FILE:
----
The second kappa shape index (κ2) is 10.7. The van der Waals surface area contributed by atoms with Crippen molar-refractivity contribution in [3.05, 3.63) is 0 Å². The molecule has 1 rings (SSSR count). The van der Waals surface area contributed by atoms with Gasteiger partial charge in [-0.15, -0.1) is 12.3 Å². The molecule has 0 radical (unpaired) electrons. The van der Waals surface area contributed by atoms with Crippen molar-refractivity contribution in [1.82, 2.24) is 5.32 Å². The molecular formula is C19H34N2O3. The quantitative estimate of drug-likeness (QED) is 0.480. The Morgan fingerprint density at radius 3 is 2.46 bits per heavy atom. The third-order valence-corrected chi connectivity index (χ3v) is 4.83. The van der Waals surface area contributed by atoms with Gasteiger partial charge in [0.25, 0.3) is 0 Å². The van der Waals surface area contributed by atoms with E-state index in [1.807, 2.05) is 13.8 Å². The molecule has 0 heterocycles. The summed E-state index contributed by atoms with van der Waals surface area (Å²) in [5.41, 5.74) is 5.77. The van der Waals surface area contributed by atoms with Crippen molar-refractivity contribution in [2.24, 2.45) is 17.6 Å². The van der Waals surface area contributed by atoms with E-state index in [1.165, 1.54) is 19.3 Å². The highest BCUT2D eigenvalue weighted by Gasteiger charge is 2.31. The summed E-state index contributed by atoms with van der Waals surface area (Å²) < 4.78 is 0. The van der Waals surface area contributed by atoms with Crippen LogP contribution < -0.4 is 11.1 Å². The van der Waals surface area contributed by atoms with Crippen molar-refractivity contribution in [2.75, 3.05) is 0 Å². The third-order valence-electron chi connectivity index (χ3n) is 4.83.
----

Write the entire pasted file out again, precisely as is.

The second kappa shape index (κ2) is 10.7. The van der Waals surface area contributed by atoms with Crippen molar-refractivity contribution in [3.05, 3.63) is 0 Å². The molecule has 1 rings (SSSR count). The van der Waals surface area contributed by atoms with Gasteiger partial charge in [-0.15, -0.1) is 12.3 Å². The molecule has 0 radical (unpaired) electrons. The van der Waals surface area contributed by atoms with Crippen molar-refractivity contribution in [1.82, 2.24) is 5.32 Å². The molecular formula is C19H34N2O3. The quantitative estimate of drug-likeness (QED) is 0.480. The Morgan fingerprint density at radius 3 is 2.46 bits per heavy atom. The third-order valence-corrected chi connectivity index (χ3v) is 4.83. The van der Waals surface area contributed by atoms with Gasteiger partial charge in [0.25, 0.3) is 0 Å². The van der Waals surface area contributed by atoms with E-state index in [1.807, 2.05) is 13.8 Å². The molecule has 0 heterocycles. The summed E-state index contributed by atoms with van der Waals surface area (Å²) in [5.41, 5.74) is 5.77. The van der Waals surface area contributed by atoms with Crippen molar-refractivity contribution in [2.24, 2.45) is 17.6 Å². The van der Waals surface area contributed by atoms with E-state index in [1.165, 1.54) is 19.3 Å². The highest BCUT2D eigenvalue weighted by Gasteiger charge is 2.31. The summed E-state index contributed by atoms with van der Waals surface area (Å²) < 4.78 is 0. The van der Waals surface area contributed by atoms with Crippen LogP contribution < -0.4 is 11.1 Å². The van der Waals surface area contributed by atoms with Crippen molar-refractivity contribution in [2.75, 3.05) is 0 Å². The third-order valence-electron chi connectivity index (χ3n) is 4.83.